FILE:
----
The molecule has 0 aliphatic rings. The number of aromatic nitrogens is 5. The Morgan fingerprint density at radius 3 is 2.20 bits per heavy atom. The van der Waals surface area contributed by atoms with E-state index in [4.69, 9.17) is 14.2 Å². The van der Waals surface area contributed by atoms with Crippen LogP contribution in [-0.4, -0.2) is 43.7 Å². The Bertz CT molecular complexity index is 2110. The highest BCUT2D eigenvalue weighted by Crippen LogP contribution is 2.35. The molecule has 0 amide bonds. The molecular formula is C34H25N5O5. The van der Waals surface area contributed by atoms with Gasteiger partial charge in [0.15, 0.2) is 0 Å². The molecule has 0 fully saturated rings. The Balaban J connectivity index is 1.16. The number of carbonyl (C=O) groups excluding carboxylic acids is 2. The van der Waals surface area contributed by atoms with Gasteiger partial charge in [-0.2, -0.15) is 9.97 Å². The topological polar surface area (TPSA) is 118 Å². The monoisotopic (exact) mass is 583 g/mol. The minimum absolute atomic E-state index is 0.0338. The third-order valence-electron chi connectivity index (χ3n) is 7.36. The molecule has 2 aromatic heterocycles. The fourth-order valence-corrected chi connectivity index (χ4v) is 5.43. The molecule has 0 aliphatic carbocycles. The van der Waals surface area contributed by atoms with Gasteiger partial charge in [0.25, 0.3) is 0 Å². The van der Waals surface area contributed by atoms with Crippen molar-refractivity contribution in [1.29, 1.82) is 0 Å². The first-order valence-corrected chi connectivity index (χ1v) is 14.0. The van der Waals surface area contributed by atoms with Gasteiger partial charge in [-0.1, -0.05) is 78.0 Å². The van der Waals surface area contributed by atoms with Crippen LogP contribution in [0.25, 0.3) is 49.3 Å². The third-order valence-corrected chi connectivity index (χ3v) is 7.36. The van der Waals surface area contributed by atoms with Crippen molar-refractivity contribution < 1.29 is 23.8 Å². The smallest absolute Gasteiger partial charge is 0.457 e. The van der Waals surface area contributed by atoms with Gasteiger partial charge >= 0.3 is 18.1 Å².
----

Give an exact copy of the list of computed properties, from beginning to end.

The molecule has 0 aliphatic rings. The number of aromatic nitrogens is 5. The Morgan fingerprint density at radius 3 is 2.20 bits per heavy atom. The van der Waals surface area contributed by atoms with E-state index in [4.69, 9.17) is 14.2 Å². The van der Waals surface area contributed by atoms with Crippen LogP contribution in [-0.4, -0.2) is 43.7 Å². The Bertz CT molecular complexity index is 2110. The highest BCUT2D eigenvalue weighted by Crippen LogP contribution is 2.35. The molecule has 0 amide bonds. The molecular formula is C34H25N5O5. The van der Waals surface area contributed by atoms with Gasteiger partial charge in [0.15, 0.2) is 0 Å². The molecule has 0 fully saturated rings. The Balaban J connectivity index is 1.16. The number of carbonyl (C=O) groups excluding carboxylic acids is 2. The van der Waals surface area contributed by atoms with Gasteiger partial charge in [-0.2, -0.15) is 9.97 Å². The topological polar surface area (TPSA) is 118 Å². The monoisotopic (exact) mass is 583 g/mol. The minimum absolute atomic E-state index is 0.0338. The third-order valence-electron chi connectivity index (χ3n) is 7.36. The molecule has 2 aromatic heterocycles. The fourth-order valence-corrected chi connectivity index (χ4v) is 5.43. The molecule has 0 aliphatic carbocycles. The van der Waals surface area contributed by atoms with Gasteiger partial charge in [0.25, 0.3) is 0 Å². The van der Waals surface area contributed by atoms with Crippen molar-refractivity contribution in [1.29, 1.82) is 0 Å². The first-order valence-corrected chi connectivity index (χ1v) is 14.0. The van der Waals surface area contributed by atoms with Gasteiger partial charge in [-0.1, -0.05) is 78.0 Å². The van der Waals surface area contributed by atoms with Crippen LogP contribution in [0.25, 0.3) is 49.3 Å². The third-order valence-corrected chi connectivity index (χ3v) is 7.36. The van der Waals surface area contributed by atoms with Crippen molar-refractivity contribution < 1.29 is 23.8 Å². The smallest absolute Gasteiger partial charge is 0.457 e. The van der Waals surface area contributed by atoms with Gasteiger partial charge >= 0.3 is 18.1 Å².